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Yemen port city may change hands but conflict far from over

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Yemeni boy Bachar, 9 months old, suffers from malnutrition in a country witnessing what the United Nations calls the world's worst humanitarian crisis. RFI/Murielle Paradon

Government forces in Yemen are 20 kilometres from the port city of Hodeida, according to the Saudi-led coalition fighting the Houthi rebels who control it. But while the Red Sea port is strategically important in both the country’s conflict and humanitarian crisis, neither are guaranteed to be resolved if it changes hands.


Hodeida on the western coast of Yemen has been a key point of contention since 2015 when Saudi Arabia and its allies began fighting Houthi rebels backed by Iran.

While the Houthis hold the city, the Saudi-led coalition has been blocking access to the port it since last November, arguing Iran was using it to deliver weapons.

The blockade has had negative repercussions in what the United Nations has called the world’s worst humanitarian crisis.

“About 22 million of Yemen’s 28 million people need humanitarian assistance, and about eight million of them, mostly in the north, are pretty close to starvation,” says Elisabeth Kendall, senior research fellow in Arabic and Islamic studies with Pembroke College at Oxford University.

“So this is a hugely important takeover, if it happens.”

A battle for the city could itself complicate the delivery of aid to those northern regions at least in the short term, if not longer.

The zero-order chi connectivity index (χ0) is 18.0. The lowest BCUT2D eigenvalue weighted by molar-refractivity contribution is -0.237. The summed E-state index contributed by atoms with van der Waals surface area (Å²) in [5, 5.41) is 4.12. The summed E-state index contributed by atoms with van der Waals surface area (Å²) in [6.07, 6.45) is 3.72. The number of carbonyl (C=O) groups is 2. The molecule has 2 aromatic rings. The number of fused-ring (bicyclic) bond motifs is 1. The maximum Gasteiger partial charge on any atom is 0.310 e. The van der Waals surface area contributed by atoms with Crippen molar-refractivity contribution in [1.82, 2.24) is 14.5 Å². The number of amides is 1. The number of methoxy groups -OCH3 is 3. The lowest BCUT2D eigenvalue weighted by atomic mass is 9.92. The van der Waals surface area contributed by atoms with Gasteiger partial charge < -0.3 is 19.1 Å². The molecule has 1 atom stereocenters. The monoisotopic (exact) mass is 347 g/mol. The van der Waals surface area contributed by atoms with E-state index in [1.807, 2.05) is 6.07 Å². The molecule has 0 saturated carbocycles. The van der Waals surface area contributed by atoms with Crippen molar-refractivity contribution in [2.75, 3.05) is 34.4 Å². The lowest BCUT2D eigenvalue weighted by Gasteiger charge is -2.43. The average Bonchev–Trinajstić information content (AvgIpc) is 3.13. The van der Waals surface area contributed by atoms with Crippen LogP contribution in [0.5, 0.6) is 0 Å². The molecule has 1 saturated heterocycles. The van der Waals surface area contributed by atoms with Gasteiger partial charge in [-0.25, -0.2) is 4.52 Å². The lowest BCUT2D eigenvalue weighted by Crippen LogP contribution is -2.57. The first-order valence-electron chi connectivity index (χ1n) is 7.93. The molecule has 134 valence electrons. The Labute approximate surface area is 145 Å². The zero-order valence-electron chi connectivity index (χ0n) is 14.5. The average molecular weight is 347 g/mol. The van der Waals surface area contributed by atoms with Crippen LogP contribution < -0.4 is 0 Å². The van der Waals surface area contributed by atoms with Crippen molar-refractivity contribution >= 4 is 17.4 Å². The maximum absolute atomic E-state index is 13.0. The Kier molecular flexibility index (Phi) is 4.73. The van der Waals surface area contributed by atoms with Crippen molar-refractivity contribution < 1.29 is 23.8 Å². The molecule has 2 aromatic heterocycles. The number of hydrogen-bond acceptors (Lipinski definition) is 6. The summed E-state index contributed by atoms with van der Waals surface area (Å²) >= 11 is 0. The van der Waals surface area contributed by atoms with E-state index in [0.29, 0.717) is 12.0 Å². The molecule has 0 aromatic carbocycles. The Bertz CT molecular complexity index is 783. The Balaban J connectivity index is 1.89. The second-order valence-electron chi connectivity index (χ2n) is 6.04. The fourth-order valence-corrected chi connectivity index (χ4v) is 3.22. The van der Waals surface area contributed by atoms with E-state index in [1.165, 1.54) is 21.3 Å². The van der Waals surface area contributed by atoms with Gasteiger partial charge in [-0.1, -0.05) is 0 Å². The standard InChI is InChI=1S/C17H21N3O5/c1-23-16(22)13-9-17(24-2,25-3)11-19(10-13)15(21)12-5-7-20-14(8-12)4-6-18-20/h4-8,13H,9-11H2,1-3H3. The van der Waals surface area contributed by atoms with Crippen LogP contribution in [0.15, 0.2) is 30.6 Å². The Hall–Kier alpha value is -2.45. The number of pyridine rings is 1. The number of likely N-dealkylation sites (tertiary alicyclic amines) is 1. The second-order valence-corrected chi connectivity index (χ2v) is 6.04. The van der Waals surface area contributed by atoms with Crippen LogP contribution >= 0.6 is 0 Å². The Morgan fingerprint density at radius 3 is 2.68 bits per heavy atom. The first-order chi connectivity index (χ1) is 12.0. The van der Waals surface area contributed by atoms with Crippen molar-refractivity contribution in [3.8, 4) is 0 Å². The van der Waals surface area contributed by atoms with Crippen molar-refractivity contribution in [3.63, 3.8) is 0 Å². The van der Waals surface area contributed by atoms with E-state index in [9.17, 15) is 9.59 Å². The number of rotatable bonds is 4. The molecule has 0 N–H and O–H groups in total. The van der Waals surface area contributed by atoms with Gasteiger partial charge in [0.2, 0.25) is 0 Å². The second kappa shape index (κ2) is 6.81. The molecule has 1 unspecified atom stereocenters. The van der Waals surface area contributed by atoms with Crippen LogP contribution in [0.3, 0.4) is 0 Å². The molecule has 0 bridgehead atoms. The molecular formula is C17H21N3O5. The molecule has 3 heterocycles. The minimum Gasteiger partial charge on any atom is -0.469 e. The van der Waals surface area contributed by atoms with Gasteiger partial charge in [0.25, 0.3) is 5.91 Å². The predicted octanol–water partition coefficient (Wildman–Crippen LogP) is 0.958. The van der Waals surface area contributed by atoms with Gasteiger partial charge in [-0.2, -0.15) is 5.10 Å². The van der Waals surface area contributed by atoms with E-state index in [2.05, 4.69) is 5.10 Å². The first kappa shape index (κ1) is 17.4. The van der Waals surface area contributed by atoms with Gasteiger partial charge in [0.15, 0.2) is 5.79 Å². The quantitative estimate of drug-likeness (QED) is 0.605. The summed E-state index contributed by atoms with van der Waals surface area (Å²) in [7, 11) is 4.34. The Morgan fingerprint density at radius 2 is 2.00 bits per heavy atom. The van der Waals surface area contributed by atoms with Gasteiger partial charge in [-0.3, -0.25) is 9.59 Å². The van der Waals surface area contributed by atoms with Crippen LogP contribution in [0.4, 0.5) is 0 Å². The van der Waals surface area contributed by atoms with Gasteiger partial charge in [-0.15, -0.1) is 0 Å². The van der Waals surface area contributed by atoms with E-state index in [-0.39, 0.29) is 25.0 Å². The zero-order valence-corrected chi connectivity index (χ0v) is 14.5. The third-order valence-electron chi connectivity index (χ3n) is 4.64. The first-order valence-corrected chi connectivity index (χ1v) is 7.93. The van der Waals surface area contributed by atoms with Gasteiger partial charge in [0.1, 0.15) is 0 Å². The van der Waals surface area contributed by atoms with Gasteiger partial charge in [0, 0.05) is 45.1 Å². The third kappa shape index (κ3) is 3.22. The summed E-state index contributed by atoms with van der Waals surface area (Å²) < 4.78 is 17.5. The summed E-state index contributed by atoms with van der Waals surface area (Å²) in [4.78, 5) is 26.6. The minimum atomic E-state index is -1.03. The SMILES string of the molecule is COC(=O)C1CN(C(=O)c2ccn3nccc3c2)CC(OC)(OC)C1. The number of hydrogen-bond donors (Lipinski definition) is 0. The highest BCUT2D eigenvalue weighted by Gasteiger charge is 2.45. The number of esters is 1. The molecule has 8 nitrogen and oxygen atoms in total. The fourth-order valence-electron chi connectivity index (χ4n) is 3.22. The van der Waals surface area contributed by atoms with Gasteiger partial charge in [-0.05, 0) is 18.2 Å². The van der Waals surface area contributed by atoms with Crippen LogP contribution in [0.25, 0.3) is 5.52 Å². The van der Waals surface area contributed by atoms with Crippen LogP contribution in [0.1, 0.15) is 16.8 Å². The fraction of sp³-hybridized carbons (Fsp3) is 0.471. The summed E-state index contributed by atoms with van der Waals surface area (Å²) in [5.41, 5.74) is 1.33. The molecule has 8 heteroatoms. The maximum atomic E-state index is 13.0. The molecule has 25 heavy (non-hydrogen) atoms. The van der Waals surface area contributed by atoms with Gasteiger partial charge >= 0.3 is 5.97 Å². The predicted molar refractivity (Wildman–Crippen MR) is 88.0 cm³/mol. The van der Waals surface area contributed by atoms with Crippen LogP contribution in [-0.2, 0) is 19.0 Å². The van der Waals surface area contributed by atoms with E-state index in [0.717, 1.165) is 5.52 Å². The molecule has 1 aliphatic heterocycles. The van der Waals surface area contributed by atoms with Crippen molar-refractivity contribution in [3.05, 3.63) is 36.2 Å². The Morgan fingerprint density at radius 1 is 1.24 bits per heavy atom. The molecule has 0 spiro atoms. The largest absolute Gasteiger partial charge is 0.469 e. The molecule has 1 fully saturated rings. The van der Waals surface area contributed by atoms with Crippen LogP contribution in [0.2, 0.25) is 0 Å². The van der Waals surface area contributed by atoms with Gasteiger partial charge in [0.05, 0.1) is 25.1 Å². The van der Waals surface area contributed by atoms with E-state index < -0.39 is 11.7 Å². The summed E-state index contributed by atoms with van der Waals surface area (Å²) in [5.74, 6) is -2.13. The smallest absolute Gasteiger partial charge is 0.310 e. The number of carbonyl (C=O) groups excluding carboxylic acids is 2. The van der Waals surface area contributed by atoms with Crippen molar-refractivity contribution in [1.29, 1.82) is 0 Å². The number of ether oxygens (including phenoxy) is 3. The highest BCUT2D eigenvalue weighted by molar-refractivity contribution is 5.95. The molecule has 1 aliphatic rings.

“There is a chance the fighting will be long and deprive the entire population of the north of aid and food and that will worsen an already bad humanitarian situation,” says Nadwa Al-Dawsari is senior non-resident fellow with The Project on Middle East Democracy.

The densely populated area in and around Hodeida itself also risks falling into a prolonged crisis of its own.

“My worry is that the Yemeni government and the Saudi-led coalition have not prepared a plan to mitigate civilian harm during the operation and also to establish security and governance immediately after the Houthis are pushed out,” Al-Dawsari says.

“It might create a vacuum with negative consequences on the humanitarian side as well as on the security side.”

Impact on conflict

Losing Hodeida would certainly be a blow to the Houthis, who used the port as a resource in their conflict.

“It would put them at a major military disadvantage and they would be isolated,” says Al-Dawsari.

“So it will definitely tip the scales in favour of the government and the coalition, but it’s too early to tell what implications the battle has for the Yemen conflict altogether.”

While taking Hodeida would put government forces in a position of strength and reassure Saudi Arabia’s coalition partners and international allies, it would not in itself advance negotiations towards an end to the conflict.

“What we tend to see is that the Houthis become more entrenched when they’re under pressure and less likely to negotiate or surrender,” says Elisabeth Kendall.

“Given that the UN special envoy for Yemen, Martin Griffiths, hopes to have all sides agreeing to a new peace initiative by June, this ongoing offensive could actually hinder rather than help the peace process.”

Griffiths himself warned of such a situation when he launched a new drive to bring warring sides to talks back in April, saying any new military offensives could “take peace off the table”.